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DC-Area Plastic Surgeon Responds to Piers Morgan's Daily Mail Piece on Dr. Fredric Brandt


April 10, 2015 - Reston, VA

RESTON, VA--(Marketwired - April 10, 2015) - Piers Morgan's opinion piece on Dr. Fredric Brandt's death in the Daily Mail online included this line: "If Tina Fey is guilty of anything, it's holding up a merciless mirror to the utter futility of the plastic surgery industry."

Ah, Piers. Where to start?

Like most who've heard of Fredric Brandt's death over the past weekend, I was saddened to learn of his suicide. Like Piers Morgan, I didn't know him. Dr. Brandt was, by all accounts, a kind, sensitive, caring man who had a large practice and was loved by many of his patients. He was obviously a complex man and struggled with demons that ultimately overwhelmed him -- whatever the near-term event was that gave those demons too much power.

But unlike Piers, I am a plastic surgeon who specializes in cosmetic surgery. And, unlike Piers, I would have loved to have met Dr. Brandt. While our specialties are different (Dr. Brandt was a cosmetic dermatologist and I am a plastic surgeon) and our approaches to our patients' concerns would have differed, I wager our perspective on the human condition would have been very similar. Both specialties see patients bothered, sometimes tortured, by physical concerns. We both practice in that nexus between the physical and the emotional that brings patients to us. I would guess that Dr. Brandt, like I do, struggled with our Hippocratic vow to "Do no harm" in that difficult context.

If I were to meet Piers, I can guarantee you I, and probably Dr. Brandt, would not "peer at (his) face, exact a slight wince, and start suggesting ways in which (he) could 'improve' (him)self." If Piers lived as a doctor in our world for any amount of time, he would know how carefully we tread on that delicate ground. People are fragile and the world can be a very harsh place. The idea of creating more issues for someone already focused on a physical imperfection is anathema to us.

Piers seems to think that "plastic surgery crushes self-acceptance, and therefore self-dignity, by perpetuating a myth of everlasting youth." I think he gives plastic surgeons a little too much credit. Do some people bet too much emotional capital on the plastic surgery card? Sure. Would it be better if everyone were well-adjusted to the world around them? Absolutely. But in this real world, there are so many things crushing self-acceptance (and the world is particularly harsh to women), that we plastic surgeons are often put in the position of restoring a soul.

When the physical defect is obvious, everyone loves plastic surgery. Even Piers. "I'm all for people who've suffered some form of hideous facial disfigurement via birth defect or accident having plastic surgery to try and help them." The problem is where to draw the line. A cleft lip -- fine, fix it. Mastectomy? Ok, rebuild the breast. But how about massive weight loss and abdominal skin that hangs to mid-thigh? Maybe. Or br**ts that form asymmetrically in a teenage girl? Or prominent ears in a third grader? Or, and here's a hard one, a beautiful woman that used to be able to control the room just by walking into it and is now invisible?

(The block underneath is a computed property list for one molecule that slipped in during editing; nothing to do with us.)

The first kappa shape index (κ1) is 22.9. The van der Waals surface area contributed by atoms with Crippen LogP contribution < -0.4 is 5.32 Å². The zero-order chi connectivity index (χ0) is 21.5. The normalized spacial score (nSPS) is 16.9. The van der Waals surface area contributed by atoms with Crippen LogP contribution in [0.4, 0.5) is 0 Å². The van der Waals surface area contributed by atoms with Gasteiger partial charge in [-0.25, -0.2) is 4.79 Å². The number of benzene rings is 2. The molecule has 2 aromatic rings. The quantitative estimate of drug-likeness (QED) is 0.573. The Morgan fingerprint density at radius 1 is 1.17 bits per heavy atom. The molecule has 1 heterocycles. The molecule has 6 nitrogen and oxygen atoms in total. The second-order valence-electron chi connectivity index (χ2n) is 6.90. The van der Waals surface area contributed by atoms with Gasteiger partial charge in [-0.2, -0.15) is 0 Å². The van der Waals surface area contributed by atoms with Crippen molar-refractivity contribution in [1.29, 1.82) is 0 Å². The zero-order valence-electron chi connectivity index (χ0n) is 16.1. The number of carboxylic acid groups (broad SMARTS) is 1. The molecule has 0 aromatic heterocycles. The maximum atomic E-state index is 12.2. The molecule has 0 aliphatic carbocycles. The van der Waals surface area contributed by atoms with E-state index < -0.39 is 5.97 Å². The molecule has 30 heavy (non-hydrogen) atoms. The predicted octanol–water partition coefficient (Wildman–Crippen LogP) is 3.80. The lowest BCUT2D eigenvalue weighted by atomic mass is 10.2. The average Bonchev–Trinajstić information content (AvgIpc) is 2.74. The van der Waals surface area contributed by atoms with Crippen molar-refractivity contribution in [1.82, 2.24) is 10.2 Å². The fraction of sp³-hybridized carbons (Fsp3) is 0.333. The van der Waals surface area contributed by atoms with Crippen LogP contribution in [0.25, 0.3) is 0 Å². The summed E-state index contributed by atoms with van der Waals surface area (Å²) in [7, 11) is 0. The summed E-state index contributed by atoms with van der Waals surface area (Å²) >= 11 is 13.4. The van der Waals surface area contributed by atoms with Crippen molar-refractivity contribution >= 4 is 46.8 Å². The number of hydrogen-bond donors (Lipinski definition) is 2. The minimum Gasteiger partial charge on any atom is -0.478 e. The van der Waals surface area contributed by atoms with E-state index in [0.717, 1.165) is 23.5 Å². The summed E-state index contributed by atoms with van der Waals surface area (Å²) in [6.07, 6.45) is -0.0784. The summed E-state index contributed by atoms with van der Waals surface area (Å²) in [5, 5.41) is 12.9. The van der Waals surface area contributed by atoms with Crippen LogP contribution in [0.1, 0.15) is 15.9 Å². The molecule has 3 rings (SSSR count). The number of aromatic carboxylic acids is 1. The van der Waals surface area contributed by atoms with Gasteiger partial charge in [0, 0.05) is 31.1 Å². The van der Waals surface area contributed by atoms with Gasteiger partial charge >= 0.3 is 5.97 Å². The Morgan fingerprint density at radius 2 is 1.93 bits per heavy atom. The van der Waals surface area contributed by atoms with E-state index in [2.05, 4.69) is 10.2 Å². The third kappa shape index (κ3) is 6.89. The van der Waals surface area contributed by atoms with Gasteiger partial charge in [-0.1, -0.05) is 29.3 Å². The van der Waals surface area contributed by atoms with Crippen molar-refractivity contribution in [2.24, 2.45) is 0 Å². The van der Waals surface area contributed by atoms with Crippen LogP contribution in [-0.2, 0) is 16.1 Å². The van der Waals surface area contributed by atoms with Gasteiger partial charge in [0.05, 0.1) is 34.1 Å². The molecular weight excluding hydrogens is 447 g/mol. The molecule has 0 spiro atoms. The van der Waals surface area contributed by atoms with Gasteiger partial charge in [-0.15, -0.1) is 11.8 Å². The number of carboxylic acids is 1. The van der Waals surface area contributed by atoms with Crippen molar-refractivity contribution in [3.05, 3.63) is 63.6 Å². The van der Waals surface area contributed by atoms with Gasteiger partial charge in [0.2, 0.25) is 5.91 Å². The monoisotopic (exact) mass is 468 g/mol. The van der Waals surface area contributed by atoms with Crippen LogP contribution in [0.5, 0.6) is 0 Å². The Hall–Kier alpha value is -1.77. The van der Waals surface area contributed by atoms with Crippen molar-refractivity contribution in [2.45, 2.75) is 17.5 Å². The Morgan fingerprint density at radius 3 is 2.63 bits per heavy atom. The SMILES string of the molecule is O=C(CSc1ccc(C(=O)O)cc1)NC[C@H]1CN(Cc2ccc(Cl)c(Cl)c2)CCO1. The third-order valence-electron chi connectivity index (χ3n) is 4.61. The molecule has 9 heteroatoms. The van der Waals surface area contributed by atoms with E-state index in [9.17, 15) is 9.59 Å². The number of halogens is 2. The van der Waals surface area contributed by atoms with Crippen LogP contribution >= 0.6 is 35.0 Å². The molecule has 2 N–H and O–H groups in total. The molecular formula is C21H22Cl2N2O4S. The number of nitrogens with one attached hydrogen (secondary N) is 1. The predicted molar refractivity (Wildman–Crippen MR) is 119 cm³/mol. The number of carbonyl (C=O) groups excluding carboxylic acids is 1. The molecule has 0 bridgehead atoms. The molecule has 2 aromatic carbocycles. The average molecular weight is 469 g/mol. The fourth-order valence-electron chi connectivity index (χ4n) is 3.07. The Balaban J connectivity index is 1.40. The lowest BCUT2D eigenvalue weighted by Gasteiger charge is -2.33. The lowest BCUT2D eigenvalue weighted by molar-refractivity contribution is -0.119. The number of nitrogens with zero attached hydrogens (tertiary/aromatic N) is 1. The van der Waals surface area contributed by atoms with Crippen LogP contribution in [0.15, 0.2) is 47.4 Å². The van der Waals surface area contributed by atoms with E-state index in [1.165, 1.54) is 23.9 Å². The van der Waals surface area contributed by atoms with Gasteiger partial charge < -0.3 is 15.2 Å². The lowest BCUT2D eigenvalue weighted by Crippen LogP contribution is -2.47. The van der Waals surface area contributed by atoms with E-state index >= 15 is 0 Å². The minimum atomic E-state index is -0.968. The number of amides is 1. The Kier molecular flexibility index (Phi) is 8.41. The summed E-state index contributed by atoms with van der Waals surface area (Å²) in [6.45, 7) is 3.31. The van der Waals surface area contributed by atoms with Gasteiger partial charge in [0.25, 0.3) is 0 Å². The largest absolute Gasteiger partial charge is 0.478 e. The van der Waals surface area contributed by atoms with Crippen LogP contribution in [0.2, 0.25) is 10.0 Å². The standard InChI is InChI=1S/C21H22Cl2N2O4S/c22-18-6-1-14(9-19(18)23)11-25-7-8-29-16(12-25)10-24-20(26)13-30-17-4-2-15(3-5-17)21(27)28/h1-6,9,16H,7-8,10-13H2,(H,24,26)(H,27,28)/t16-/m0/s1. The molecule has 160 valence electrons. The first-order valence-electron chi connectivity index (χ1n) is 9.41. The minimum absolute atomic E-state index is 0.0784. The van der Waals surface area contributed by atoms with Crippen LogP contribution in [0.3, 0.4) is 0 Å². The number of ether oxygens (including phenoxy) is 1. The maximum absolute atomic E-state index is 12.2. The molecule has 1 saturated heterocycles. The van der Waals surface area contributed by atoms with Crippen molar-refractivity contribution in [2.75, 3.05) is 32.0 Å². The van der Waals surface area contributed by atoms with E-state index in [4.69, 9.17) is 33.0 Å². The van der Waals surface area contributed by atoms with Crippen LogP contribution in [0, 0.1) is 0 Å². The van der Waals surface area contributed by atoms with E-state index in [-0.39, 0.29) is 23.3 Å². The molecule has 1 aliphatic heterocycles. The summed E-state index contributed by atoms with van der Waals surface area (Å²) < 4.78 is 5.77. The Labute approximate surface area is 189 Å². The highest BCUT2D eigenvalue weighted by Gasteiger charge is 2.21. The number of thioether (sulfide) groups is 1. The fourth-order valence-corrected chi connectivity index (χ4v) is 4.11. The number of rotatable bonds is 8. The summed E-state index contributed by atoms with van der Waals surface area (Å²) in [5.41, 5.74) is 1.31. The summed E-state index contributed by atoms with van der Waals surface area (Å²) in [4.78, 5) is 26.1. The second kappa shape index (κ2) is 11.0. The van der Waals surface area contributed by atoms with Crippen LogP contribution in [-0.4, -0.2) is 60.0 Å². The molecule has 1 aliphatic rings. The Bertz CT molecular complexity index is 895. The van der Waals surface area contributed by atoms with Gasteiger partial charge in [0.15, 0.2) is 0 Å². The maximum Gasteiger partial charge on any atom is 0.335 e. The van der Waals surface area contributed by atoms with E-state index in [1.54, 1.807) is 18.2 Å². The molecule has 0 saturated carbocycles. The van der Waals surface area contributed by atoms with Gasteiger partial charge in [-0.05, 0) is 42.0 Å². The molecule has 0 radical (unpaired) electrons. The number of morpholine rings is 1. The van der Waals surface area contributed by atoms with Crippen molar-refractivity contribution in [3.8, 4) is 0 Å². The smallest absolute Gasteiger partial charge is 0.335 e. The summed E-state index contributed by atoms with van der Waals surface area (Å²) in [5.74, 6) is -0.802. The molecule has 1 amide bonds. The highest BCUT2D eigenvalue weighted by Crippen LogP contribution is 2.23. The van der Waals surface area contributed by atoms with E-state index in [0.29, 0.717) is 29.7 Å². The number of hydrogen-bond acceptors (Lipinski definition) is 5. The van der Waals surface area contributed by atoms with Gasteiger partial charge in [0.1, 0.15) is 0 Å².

Our culture, for too many reasons, over-values beauty and devalues age. Piers Morgan, a wealthy loquacious white man, sits at society's apex and is in no position to judge the choices made (mostly by women) regarding beauty and age as people swim upstream against life's currents. "But the reality of most plastic surgery is that it's deployed on people with perfectly normal faces who just want to defy the ageing process." Perhaps in Mr. Morgan's world life gets easier as you get older, but perhaps not in Mrs. Morgan's.

Mr. Morgan concludes, "But I hope his untimely death prompts all those who see plastic surgery as the Utopia of joy and fulfillment to pause today and reflect on the abject futility of pursuing such a phony dream." Nonsense. It is the rare individual that would ever think of plastic surgery that way. The vast majority are just trying to make life less hard and painful. Toward that end, Dr. Brandt's life should be celebrated for what it was -- a valiant effort to help those in pain even as he struggled mightily with his own. 

Dr. Robert Sigal is a board-certified plastic surgeon and the managing partner of Austin-Weston, The Center for Cosmetic Surgery, in Reston, VA.

Prior to becoming a partner at Austin-Weston, Dr. Sigal received his undergraduate degree at Harvard College and his M.D. at Jefferson Medical College. He went on to complete a full residency in General Surgery at Harbor/UCLA, culminating in a chief residency. During that time, he spent two years working in cancer research at the University of Pennsylvania, where he later trained in Plastic and Reconstructive Surgery.

Dr. Sigal's articles and comments have been published extensively in medical journals and in the media.

In addition to his successful practice, Dr. Sigal is committed to helping others in need. An avid cyclist, Dr. Sigal raises money for various charities, including cancer and AIDS research, by participating in bicycle marathon fundraisers. A longtime supporter of the Hunger Project, an organization dedicated to ending world hunger, Dr. Sigal remains committed to helping those most in need.

In March 2010, Dr. Sigal traveled to Haiti with Project Medshare to give of his time and surgical expertise.

Dr. Sigal is married and the devoted father of two girls. Besides his charitable work, he practices yoga, skis, listens to music, plays the guitar and reads avidly.

Genevieve Kopel
703-893-6168 x222
kopel@austin-weston.com

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